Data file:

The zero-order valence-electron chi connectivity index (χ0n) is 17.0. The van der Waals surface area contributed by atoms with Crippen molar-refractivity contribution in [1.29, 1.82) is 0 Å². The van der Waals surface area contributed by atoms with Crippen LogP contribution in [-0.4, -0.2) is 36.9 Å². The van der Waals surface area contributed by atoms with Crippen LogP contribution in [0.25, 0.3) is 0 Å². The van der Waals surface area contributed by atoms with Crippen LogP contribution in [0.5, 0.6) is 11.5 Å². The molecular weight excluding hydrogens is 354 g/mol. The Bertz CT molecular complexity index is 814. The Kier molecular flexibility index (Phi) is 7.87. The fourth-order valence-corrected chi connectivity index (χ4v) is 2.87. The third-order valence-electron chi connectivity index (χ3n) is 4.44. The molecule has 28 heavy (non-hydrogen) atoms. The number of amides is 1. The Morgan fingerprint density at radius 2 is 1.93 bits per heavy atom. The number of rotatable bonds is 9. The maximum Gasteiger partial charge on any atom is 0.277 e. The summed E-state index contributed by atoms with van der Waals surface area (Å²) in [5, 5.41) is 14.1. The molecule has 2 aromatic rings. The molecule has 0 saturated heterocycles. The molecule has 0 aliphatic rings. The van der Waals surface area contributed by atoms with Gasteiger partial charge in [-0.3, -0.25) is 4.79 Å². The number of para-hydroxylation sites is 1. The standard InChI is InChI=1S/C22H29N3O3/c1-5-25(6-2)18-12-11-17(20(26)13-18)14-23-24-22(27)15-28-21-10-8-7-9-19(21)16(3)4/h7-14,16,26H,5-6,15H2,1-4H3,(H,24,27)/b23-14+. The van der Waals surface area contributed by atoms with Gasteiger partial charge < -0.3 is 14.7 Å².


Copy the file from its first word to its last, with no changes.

The zero-order valence-electron chi connectivity index (χ0n) is 17.0. The van der Waals surface area contributed by atoms with Crippen molar-refractivity contribution in [1.29, 1.82) is 0 Å². The van der Waals surface area contributed by atoms with Crippen LogP contribution in [-0.4, -0.2) is 36.9 Å². The van der Waals surface area contributed by atoms with Crippen LogP contribution in [0.25, 0.3) is 0 Å². The van der Waals surface area contributed by atoms with Crippen LogP contribution in [0.5, 0.6) is 11.5 Å². The molecular weight excluding hydrogens is 354 g/mol. The Bertz CT molecular complexity index is 814. The Kier molecular flexibility index (Phi) is 7.87. The fourth-order valence-corrected chi connectivity index (χ4v) is 2.87. The third-order valence-electron chi connectivity index (χ3n) is 4.44. The molecule has 28 heavy (non-hydrogen) atoms. The number of amides is 1. The Morgan fingerprint density at radius 2 is 1.93 bits per heavy atom. The number of rotatable bonds is 9. The maximum Gasteiger partial charge on any atom is 0.277 e. The summed E-state index contributed by atoms with van der Waals surface area (Å²) in [5, 5.41) is 14.1. The molecule has 2 aromatic rings. The molecule has 0 saturated heterocycles. The molecule has 0 aliphatic rings. The van der Waals surface area contributed by atoms with Gasteiger partial charge in [-0.3, -0.25) is 4.79 Å². The number of para-hydroxylation sites is 1. The standard InChI is InChI=1S/C22H29N3O3/c1-5-25(6-2)18-12-11-17(20(26)13-18)14-23-24-22(27)15-28-21-10-8-7-9-19(21)16(3)4/h7-14,16,26H,5-6,15H2,1-4H3,(H,24,27)/b23-14+. The van der Waals surface area contributed by atoms with Gasteiger partial charge < -0.3 is 14.7 Å².